“I think that’s Jesuit spirituality. That’s what we were taught to be as novices, what we try to live out in our active life, trying to do God’s will for his honor and glory. I have always been blessed in the sense that I have never lost my desire for prayer and my habit of prayer. Now I have more time for it, and I try to use more time for formal prayer.”



He is aware that just a fourth of the men in his community are capable of a conversation. “Dementia is a very difficult thing,” he said. “I find that there are no relationships. I find a bit of loneliness that results because people can’t carry on a relationship.”

He said his own poor hearing limits his interactions. Before he got a hearing device that hangs around his neck, he could hear but not understand, and was isolated.

“That is one of the things that God is asking me to give up,” he said. “You know the “Suscipe” (the prayer St. Ignatius includes in the Spiritual Exercises) takes on a great deal of meaning in our life at this point. ‘Take, Lord, and receive all my liberty, my memory, my understanding . . . You have given all to me. To you, Lord, I return it.’”

Five of Schott's seven siblings are still alive, and he has lots of nieces and nephews. He is grateful for the blessing of still having family.

He visited many nursing home residents when he was a pastor, and he learned from the older Jesuits who he used to nurse when he was a novice.

“I think the kind of people who impressed me did what I myself finally did,” he said. “They reached a point in life where they knew they had to give up independence and go where they could be cared for. When they got there, they were so adjusted. They didn’t complain.”

Ten years ago, he took a major step toward surrendering independence when he gave the keys to his car to his provincial. He also knew when it was time to move into assisted living. 



“That’s why I say that I am blessed, I don’t know who taught me that.”

He often reflects on God’s role in his life and how it turned out.

 He was a sophomore at Loyola New Orleans when life changed for everyone after the Pearl Harbor attack.

“For the first time, we had no choice to make,” he said. “The only choice was to enter this or that program to avoid the draft and finish college.”

Schott joined the Navy after graduation and went to Europe just before the Allies landed in Normandy.

He was in charge of a landing craft that was destined for the invasion. Two weeks before D-Day, the Germans dropped mines into the harbor where it was moored, and the next day, a ship bringing sailors to his landing craft hit the mines, prompting an explosion that blew up the engines.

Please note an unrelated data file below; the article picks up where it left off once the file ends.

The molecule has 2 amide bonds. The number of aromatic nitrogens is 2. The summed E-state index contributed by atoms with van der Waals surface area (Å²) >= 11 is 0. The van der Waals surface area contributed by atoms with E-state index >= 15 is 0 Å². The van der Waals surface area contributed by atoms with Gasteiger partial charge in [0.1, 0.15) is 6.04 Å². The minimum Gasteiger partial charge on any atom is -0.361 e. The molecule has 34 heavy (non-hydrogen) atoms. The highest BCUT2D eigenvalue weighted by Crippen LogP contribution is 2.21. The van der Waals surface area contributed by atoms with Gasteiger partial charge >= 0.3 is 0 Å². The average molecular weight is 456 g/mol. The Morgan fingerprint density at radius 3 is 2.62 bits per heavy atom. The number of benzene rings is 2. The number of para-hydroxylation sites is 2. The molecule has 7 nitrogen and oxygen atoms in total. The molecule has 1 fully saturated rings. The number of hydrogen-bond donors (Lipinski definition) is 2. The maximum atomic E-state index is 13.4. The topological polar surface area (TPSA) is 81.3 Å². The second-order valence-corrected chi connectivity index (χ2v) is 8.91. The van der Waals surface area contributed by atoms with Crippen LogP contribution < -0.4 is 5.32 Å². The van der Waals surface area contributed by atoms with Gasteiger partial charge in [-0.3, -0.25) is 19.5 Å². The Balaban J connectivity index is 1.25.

“My (craft) was dead in the water, a week before I was supposed to load up and go to Normandy,” he said.

“God saved me. No telling what would have happened if I had gone to Normandy.”

Schott spent more time in England and France before being sent to the Pacific where he was supposed to take over an infantry landing craft as part of the invasion of Japan. A series of snafus kept him from connecting with his craft, which eventually was moored at the Bikini Atoll where the U.S. detonated nuclear devices. Schott returned to the States and spent 10 years working in his family’s meatpacking business. His annual retreats at Manresa House of Retreats helped him develop his spirituality. Eventually, he felt called to join the Society of Jesus.

Now he sees old age as a privileged time. “That doesn’t mean it is without pain and inconvenience. All sorts of things come with being 91.”

“I always prayed to do God’s will, but I never put it into context as much as I do now,” he said. “We are the mystical body . . . suffering with Christ, making up in our suffering what is lacking in the suffering of Christ. That notion gives meaning to anything that happens to me.

“It gives me purpose much more than before. Your purpose outside, when you are working, is to do what you are doing. Your purpose here is to give your prayer some significance, a focus. It has changed, but in a sense, it has only expanded in my understanding. I pray more and I pray regularly. I enjoy it, I must admit. I don’t just fall asleep like many do.

“My favorite prayers are like, ‘My soul is longing for the Lord; when shall I see him face to face?’ and ‘Thirsty is my soul, like the deer for running water.’ Those kind of things mean a lot to you.”

He said nearly every Jesuit in his community attends daily Mass, regardless of health issues.

“It is the one time that we really are one though it is expressed not in words but in presence and action, by attendance. For me, it means a lot.”